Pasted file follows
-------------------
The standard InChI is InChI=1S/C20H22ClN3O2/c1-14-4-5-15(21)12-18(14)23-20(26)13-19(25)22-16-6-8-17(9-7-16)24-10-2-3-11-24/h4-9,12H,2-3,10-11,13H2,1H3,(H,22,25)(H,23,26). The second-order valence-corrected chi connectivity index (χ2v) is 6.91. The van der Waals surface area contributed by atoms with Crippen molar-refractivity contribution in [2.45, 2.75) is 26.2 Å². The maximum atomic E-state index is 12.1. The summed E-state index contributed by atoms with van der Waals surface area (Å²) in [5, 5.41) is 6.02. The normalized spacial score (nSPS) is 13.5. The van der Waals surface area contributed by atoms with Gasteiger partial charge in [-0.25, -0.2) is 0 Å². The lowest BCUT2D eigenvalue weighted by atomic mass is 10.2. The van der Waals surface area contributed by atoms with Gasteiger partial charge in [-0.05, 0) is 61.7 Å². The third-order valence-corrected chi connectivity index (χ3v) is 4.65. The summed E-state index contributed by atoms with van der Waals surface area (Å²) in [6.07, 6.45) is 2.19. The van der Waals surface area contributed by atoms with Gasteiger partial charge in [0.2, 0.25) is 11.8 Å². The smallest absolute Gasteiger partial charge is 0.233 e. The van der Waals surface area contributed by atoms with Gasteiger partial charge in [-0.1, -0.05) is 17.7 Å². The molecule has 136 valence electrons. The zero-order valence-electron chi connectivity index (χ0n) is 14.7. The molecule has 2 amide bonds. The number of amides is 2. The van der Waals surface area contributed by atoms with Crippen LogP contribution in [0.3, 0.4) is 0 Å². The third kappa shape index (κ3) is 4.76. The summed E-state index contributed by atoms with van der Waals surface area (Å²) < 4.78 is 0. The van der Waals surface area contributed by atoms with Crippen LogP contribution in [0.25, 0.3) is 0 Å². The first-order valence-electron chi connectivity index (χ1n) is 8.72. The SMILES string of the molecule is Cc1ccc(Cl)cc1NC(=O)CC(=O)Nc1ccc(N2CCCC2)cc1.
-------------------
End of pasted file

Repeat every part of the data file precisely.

The standard InChI is InChI=1S/C20H22ClN3O2/c1-14-4-5-15(21)12-18(14)23-20(26)13-19(25)22-16-6-8-17(9-7-16)24-10-2-3-11-24/h4-9,12H,2-3,10-11,13H2,1H3,(H,22,25)(H,23,26). The second-order valence-corrected chi connectivity index (χ2v) is 6.91. The van der Waals surface area contributed by atoms with Crippen molar-refractivity contribution in [2.45, 2.75) is 26.2 Å². The maximum atomic E-state index is 12.1. The summed E-state index contributed by atoms with van der Waals surface area (Å²) in [5, 5.41) is 6.02. The normalized spacial score (nSPS) is 13.5. The van der Waals surface area contributed by atoms with Gasteiger partial charge in [-0.25, -0.2) is 0 Å². The lowest BCUT2D eigenvalue weighted by atomic mass is 10.2. The van der Waals surface area contributed by atoms with Gasteiger partial charge in [-0.05, 0) is 61.7 Å². The third-order valence-corrected chi connectivity index (χ3v) is 4.65. The summed E-state index contributed by atoms with van der Waals surface area (Å²) in [6.07, 6.45) is 2.19. The van der Waals surface area contributed by atoms with Gasteiger partial charge in [0.2, 0.25) is 11.8 Å². The smallest absolute Gasteiger partial charge is 0.233 e. The van der Waals surface area contributed by atoms with Gasteiger partial charge in [-0.1, -0.05) is 17.7 Å². The molecule has 136 valence electrons. The zero-order valence-electron chi connectivity index (χ0n) is 14.7. The molecule has 2 amide bonds. The number of amides is 2. The van der Waals surface area contributed by atoms with Crippen LogP contribution in [0.3, 0.4) is 0 Å². The third kappa shape index (κ3) is 4.76. The summed E-state index contributed by atoms with van der Waals surface area (Å²) < 4.78 is 0. The van der Waals surface area contributed by atoms with Crippen LogP contribution in [0.25, 0.3) is 0 Å². The first-order valence-electron chi connectivity index (χ1n) is 8.72. The SMILES string of the molecule is Cc1ccc(Cl)cc1NC(=O)CC(=O)Nc1ccc(N2CCCC2)cc1.